Friday, December 16, 1994 THE SAN DIEGO UNION TRIBUNE
They're kicking around various names - everything from Regional Alternative Theaters (i.e., the RAT pack), to the Art Workers Hostelry, to, jokingly, the League of Non-Paying Regional Theaters.
But a formal name may never come to pass for what's coming to pass. For months now, Bay Area playwright Erik Ehn has developed notions on how to establish a "national assembly of small theaters," along the lines of the League of Resident Theaters, but smaller, and different. How to create such an entity, make it work for the diverse companies involved, without letting organizational and institutional grief wreck everything?
Two weeks ago, a three-day conference involving a dozen or so alternative theaters - including San Diego's Sledgehammer Theatre and Theater E - brought theater representatives to the University of Iowa's Iowa City campus. Ehn ran a playwrights' workshop there; that segued into the conference, hosting companies ranging in size from Washington D.C.'s acclaimed Woolly Mammoth Theater (operating on $1 million budget) on down to Dallas' terrific Undermain Theater, the Annex Theatre of Seattle, Thieves Theater of Coney Island, the Hillsborough Moving Company of Tampa, Fla., Los Angeles-based Bottom's Dream, Sledgehammer and Theater E, among others.
"The most valuable thing was simply the fact we got together," reports Sledgehammer executive director Ethan Feerst.
"Erik had seen there were people out there doing similar kinds of work, working in isolation, and that it'd he important to try to get them together, initially at least simply to get a look at our counterparts - to share methods of working, strategies, that kind of thing. And then, possibly, to talk about exchanging work, and further down the line, to create something more structured or formal - maybe a 'small' or alternative theater festival.."
Ehn, former literary manager of Berkeley Repertory Theatre, has strong San Diego connections: Sledgehammer produced several of his "Saint Plays" as well as "New" (a '93 highlight). Las spring Sledgehammer presented the work premiere of Ehn's "No Time Like the Present" at the Whitney Museum of American Art in New York. It'll be restaged here by Sledgehammer next year, in a revised version, with music by Pea Hicks and Francis Thumm.
Theater E's co-artistic director Karl Gajdusek credits Ehn's "populist strain" in getting everybody together (and getting the U. of Iowa to pitch in, moneywise). Gajdusek said that a lot of the initial discussion involved "the writers expressing the opinion that they can't get their plays done, and the artistic directors expressing the opinion that they can't find good plays anywhere."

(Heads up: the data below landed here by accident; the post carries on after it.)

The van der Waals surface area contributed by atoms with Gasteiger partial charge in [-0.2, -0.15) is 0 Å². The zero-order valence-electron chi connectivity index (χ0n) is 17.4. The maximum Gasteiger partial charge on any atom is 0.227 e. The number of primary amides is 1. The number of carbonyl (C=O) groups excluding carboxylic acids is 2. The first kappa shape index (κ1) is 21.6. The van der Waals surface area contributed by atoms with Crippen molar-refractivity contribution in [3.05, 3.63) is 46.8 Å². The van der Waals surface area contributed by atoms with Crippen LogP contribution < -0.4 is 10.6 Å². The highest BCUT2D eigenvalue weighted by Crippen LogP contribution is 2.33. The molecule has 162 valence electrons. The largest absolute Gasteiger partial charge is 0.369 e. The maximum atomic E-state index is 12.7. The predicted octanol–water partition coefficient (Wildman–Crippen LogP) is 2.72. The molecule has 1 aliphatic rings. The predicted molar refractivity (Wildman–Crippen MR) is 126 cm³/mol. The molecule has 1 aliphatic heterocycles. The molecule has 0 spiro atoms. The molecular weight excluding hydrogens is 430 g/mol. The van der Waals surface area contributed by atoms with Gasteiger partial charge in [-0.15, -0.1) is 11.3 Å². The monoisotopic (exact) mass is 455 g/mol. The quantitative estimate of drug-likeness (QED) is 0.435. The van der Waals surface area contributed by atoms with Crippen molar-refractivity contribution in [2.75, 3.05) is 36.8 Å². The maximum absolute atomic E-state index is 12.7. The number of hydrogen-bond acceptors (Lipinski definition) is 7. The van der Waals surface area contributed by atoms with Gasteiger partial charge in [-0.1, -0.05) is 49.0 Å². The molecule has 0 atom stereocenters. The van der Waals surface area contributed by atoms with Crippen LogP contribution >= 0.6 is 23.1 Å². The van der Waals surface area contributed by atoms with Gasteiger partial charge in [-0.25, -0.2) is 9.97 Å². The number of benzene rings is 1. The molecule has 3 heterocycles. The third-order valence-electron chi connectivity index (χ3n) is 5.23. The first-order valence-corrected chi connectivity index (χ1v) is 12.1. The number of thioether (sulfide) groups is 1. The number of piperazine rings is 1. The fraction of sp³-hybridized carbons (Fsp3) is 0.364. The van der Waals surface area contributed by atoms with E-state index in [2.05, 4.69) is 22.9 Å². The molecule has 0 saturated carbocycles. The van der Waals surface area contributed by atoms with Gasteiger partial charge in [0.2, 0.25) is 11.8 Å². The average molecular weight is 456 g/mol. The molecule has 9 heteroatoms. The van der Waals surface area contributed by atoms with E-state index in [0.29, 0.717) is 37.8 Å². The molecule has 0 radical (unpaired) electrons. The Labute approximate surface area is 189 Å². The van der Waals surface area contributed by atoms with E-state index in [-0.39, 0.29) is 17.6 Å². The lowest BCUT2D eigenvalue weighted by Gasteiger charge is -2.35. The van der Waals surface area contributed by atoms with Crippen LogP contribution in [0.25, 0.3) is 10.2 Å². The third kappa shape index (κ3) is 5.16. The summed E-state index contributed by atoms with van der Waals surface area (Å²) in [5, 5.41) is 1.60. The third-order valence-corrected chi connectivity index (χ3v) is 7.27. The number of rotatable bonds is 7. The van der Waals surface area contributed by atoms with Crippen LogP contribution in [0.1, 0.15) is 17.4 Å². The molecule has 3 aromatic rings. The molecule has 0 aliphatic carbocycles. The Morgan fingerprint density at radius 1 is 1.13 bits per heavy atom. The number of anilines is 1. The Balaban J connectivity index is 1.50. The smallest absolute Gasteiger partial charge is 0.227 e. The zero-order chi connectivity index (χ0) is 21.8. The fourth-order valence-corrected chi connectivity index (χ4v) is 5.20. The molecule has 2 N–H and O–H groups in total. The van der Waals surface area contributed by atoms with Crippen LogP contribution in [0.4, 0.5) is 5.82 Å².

Yet even before the confab, many of the constituent theaters had begun cross-fertilizing. Gajdusek, former technical director of the Annex, recently had his play "The Gilded Garden of Patcheww" staged there. Ehn has had plays produced in Seattle, Dallas, New York and other cities.
"My biggest fear," Gajdusek says, "was that something huge and concrete would come out of it." But it turned out fine, he says; the talk, whether in meeting form on campus or after-meeting form in nearby bars, was loose and helpful.
"Not in a clique-y way," Gajdusek says, "but people recognized there were only certain theaters involved they wanted to share aesthetics with." Beyond that, everyone shared their "scams" (Gajdusek's word), "various ways to operated outside the boundaries of buying everything."
Ideally, without getting institutional in the wrong way, all this could lead to either production exchanges, or (in a more popular notion) a given theater hosting a given visiting director or playwright for a collaborative project. And so: Formally or informally, a new rat pack is born.
Karl Gajdusek's Theater E co-artistic director, Lisa Portes, will be out of town much of '95: Since the La Jolla production of "Tommy," she has served as director Des McAnuff's assistant, and now that "Tommy" is proliferating by way of various international companies (first up: Toronto and Frankfurt), she's associate director. Which means Gajdusek will the Theater E reins, and see where that particular - and particularly valuable - horse takes him.
The '95 schedule is fluid, but the E folks will likely present playwright Naomi Iisuka's "Tattoo Girl," perhaps directed by Allison Narver of Seattle's Annex Theatre. (Portes staged "Tattoo Girl" for the Annex this fall.) Gajdusek, last represented locally in the Fritz Blitz new play festival by the intriguing "Dr.s F.s in the Terminal Ward," is working on a new play, likely to be staged in '95 at a TBA site. No name yet, he says, "but I know the works 'Walpurgisnacht' and 'Malibu' will be in the title."
Fellow E-playwright Iizuka is busy, too.: Her new play about the death of Elizabethan scribe and spy Chistopher Marlowe, "Marlowe's Eye," is currently n rehearsals for its Nada Theater world premiere in Manhattan. Bruce McKenzie, Theater E and Sledgehammer veteran, plays the lead.
And now, the final Theater E item, one for the Playwrights of Tomorrow; Iizuka and Theater E will conduct a playwrighting workshop, limited to 10 students, Information on the eight-week affair (held Tuesday 1-3p.m. at Twiggs Cafe in University Heights) can be had at 239-1869.